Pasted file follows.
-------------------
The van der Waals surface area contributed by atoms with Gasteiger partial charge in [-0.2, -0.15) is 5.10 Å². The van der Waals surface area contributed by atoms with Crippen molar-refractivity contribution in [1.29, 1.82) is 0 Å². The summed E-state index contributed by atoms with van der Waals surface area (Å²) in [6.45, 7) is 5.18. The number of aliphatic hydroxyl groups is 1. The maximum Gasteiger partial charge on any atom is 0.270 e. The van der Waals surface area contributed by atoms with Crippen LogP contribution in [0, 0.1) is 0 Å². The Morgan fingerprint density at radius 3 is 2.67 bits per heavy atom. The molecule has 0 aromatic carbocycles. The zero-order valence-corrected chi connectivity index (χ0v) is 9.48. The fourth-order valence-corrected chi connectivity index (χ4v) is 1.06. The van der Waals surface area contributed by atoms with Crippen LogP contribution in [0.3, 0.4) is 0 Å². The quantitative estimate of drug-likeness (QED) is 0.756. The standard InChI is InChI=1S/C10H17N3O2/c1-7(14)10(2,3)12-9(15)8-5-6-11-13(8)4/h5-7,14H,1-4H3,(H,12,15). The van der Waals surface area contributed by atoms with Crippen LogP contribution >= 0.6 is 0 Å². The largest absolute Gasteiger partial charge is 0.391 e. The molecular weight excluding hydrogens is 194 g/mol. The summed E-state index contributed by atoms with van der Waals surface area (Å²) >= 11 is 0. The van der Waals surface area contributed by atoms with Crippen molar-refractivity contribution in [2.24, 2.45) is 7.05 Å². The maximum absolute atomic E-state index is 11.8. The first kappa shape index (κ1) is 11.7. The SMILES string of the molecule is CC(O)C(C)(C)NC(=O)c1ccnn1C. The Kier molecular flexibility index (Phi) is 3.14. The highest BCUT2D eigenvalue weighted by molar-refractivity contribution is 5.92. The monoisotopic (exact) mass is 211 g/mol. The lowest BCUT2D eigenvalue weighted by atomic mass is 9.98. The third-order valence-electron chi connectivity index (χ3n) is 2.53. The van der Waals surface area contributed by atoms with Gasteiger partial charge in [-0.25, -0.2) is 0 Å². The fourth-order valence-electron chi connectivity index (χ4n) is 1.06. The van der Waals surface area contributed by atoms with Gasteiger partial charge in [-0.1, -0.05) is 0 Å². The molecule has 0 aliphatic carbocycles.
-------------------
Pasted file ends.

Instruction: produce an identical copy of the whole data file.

The van der Waals surface area contributed by atoms with Gasteiger partial charge in [-0.2, -0.15) is 5.10 Å². The van der Waals surface area contributed by atoms with Crippen molar-refractivity contribution in [1.29, 1.82) is 0 Å². The summed E-state index contributed by atoms with van der Waals surface area (Å²) in [6.45, 7) is 5.18. The number of aliphatic hydroxyl groups is 1. The maximum Gasteiger partial charge on any atom is 0.270 e. The van der Waals surface area contributed by atoms with Crippen LogP contribution in [0, 0.1) is 0 Å². The Morgan fingerprint density at radius 3 is 2.67 bits per heavy atom. The molecule has 0 aromatic carbocycles. The zero-order valence-corrected chi connectivity index (χ0v) is 9.48. The fourth-order valence-corrected chi connectivity index (χ4v) is 1.06. The van der Waals surface area contributed by atoms with Crippen LogP contribution in [0.3, 0.4) is 0 Å². The quantitative estimate of drug-likeness (QED) is 0.756. The standard InChI is InChI=1S/C10H17N3O2/c1-7(14)10(2,3)12-9(15)8-5-6-11-13(8)4/h5-7,14H,1-4H3,(H,12,15). The van der Waals surface area contributed by atoms with Crippen LogP contribution >= 0.6 is 0 Å². The largest absolute Gasteiger partial charge is 0.391 e. The molecular weight excluding hydrogens is 194 g/mol. The summed E-state index contributed by atoms with van der Waals surface area (Å²) >= 11 is 0. The van der Waals surface area contributed by atoms with Crippen molar-refractivity contribution in [2.24, 2.45) is 7.05 Å². The maximum absolute atomic E-state index is 11.8. The first kappa shape index (κ1) is 11.7. The SMILES string of the molecule is CC(O)C(C)(C)NC(=O)c1ccnn1C. The Kier molecular flexibility index (Phi) is 3.14. The highest BCUT2D eigenvalue weighted by molar-refractivity contribution is 5.92. The monoisotopic (exact) mass is 211 g/mol. The lowest BCUT2D eigenvalue weighted by atomic mass is 9.98. The third-order valence-electron chi connectivity index (χ3n) is 2.53. The van der Waals surface area contributed by atoms with Gasteiger partial charge in [-0.25, -0.2) is 0 Å². The fourth-order valence-electron chi connectivity index (χ4n) is 1.06. The van der Waals surface area contributed by atoms with Gasteiger partial charge in [-0.1, -0.05) is 0 Å². The molecule has 0 aliphatic carbocycles.